Oracle acquired Sun Microsystems in 2009, which also gave Oracle control of the open-source Java programming language. Which Oracle promptly used to sue Google over its use of Java code in the Android mobile operating system.
“During the integration meetings between Sun and Oracle where we were being grilled about the patent situation between Sun and Google, we could see the Oracle lawyer’s eyes sparkle,” wrote Java co-creator James Gosling.
Microsoft has stated that its Windows Phone Marketplace will reject any apps that use the GNU General Public License (GPL) and similar licenses. As stated in Article 5 of Microsoft’s Application Provider Agreement:
“The Application must not include software, documentation, or other materials that, in whole or in part, are governed by or subject to an Excluded License, or that would otherwise cause the Application to be subject to the terms of an Excluded License.”
Google has released a simple programming language called, appropriately enough, “Simple.” The goal of Simple is to provide an easy-to-learn-and-use language for the mobile Android platform. As a BASIC dialect, Simple is particularly well suited for non-professional programmers, but can also be used by experienced developers. Simple enables programmers to quickly write Android applications by using components included with its runtime system.
Similar to its 1990’s relative BASIC developed by Microsoft, Simple programs consist of form definitions (which contain components) and source code (which contains the program logic). The interaction between the components and the program logic happens through events triggered by the components. The program logic consists of event handlers, which contain code reacting to the events.
Simple is available for Windows, Linux and Mac. The language is open-source and includes sample applications and a tutorial.
Google warns that the Simple project is still a work in progress and likely contains bugs and missing features. Given that the language is open source, Google encourages developers themselves to fill any gaps in functionality.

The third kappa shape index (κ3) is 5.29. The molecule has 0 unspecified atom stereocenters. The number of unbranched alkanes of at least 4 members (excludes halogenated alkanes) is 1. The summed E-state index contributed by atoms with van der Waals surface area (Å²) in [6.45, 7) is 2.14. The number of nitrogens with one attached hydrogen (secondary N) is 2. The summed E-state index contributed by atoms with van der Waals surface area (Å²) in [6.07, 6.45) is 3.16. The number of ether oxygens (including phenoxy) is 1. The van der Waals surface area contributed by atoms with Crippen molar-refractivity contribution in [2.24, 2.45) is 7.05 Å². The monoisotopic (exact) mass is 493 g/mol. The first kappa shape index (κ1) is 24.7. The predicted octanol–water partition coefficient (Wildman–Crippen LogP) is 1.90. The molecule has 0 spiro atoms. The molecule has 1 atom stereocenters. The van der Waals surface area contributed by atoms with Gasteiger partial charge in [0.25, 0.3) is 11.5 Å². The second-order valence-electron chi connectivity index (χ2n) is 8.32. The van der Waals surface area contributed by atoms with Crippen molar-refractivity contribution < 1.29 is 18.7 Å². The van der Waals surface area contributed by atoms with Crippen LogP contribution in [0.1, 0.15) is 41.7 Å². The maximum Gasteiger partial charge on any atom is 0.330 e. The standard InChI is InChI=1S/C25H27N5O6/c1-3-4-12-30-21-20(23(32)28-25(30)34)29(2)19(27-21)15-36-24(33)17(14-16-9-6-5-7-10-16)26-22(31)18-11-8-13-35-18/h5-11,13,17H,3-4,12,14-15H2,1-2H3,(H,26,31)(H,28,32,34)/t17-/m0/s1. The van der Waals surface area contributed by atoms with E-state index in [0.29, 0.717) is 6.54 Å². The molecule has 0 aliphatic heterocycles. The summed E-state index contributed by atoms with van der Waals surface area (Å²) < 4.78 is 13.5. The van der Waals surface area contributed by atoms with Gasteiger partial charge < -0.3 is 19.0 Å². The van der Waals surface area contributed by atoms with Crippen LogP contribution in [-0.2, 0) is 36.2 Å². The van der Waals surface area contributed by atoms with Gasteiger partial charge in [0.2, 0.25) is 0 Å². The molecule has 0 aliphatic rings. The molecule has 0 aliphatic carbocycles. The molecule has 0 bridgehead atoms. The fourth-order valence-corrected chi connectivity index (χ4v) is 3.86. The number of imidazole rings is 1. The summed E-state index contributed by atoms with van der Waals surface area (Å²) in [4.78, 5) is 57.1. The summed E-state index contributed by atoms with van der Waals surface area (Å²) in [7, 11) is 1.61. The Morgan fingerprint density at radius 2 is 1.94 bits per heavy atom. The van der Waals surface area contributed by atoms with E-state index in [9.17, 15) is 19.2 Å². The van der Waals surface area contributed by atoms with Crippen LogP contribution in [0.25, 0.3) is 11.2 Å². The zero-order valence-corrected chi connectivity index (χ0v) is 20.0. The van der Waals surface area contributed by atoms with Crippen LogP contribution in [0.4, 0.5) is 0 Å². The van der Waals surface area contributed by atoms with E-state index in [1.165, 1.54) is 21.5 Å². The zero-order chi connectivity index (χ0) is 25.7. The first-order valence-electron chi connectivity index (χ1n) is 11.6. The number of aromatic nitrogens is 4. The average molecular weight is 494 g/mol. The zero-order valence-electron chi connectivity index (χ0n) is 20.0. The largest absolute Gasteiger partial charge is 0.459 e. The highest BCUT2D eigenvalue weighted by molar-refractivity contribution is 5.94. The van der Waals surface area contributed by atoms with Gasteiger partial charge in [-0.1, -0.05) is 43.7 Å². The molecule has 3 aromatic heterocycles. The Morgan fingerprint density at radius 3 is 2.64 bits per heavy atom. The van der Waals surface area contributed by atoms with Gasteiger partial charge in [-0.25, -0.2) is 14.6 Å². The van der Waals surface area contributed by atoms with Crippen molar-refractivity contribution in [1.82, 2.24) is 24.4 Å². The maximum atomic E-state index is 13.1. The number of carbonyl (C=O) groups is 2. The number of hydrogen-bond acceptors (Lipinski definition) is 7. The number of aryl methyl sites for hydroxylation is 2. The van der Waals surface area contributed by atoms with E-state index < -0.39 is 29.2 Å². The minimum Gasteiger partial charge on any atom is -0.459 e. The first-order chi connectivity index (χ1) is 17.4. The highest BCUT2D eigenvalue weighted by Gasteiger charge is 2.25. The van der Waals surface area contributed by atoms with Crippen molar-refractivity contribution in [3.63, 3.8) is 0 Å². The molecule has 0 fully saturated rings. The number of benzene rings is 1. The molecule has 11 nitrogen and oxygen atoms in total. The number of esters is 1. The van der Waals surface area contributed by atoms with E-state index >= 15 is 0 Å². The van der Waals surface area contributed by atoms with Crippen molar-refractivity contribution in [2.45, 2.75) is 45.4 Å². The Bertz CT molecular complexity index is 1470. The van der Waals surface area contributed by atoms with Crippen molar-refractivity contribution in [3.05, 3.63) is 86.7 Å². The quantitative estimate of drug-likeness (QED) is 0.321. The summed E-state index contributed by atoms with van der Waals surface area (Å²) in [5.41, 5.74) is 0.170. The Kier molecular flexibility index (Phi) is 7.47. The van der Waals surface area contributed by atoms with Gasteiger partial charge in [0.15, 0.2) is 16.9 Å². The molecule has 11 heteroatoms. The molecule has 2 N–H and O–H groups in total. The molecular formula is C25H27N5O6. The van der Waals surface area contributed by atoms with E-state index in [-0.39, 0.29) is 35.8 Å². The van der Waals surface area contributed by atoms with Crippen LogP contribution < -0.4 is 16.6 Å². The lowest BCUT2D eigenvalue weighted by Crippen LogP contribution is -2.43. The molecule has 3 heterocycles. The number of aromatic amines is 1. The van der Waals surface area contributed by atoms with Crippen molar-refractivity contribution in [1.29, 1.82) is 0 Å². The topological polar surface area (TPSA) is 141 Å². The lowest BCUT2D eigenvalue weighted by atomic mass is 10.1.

Microsoft has enjoyed a virtual monopoly on the PC desktop for two decades. Though the Apple operating system is superior to Windows in many ways — especially for simplicity and usability — Apple’s closed-system approach has ensured that Apple OS will never be more than a strong niche player. Open-source Linux has made significant inroads in the server market, but the lack of singular vision and decent user-interface has kept it as a hobbyist toy on the desktop.
This has allowed Microsoft to continue to own the PC desktop, in spite of major missteps, such as Windows ME and the disaster that was Vista in its first year, with significant incompatibilities, endless security warnings, and user-defections back to Windows XP. Microsoft’s new operating system — Windows 7, which is expected to ship later this year — has been receiving mostly positive reviews. And not a moment too soon, because along comes Microsoft’s greatest threat to its stranglehold on the desktop in twenty years.
Google Chrome OS is an open source, lightweight operating system that will initially target netbooks. Later this year, Google will open-source its code, and netbooks running Google Chrome OS will be available for consumers in the second half of 2010.
The Managed Extensibility Framework (MEF) simplifies the creation of extensible applications. MEF offers discovery and composition capabilities that you can leverage to load application extensions.
MEF presents a simple solution for the runtime extensibility problem. Until now, any application that wanted to support a plugin model needed to create its own infrastructure from scratch. Those plugins would often be application-specific and could not be reused across multiple implementations.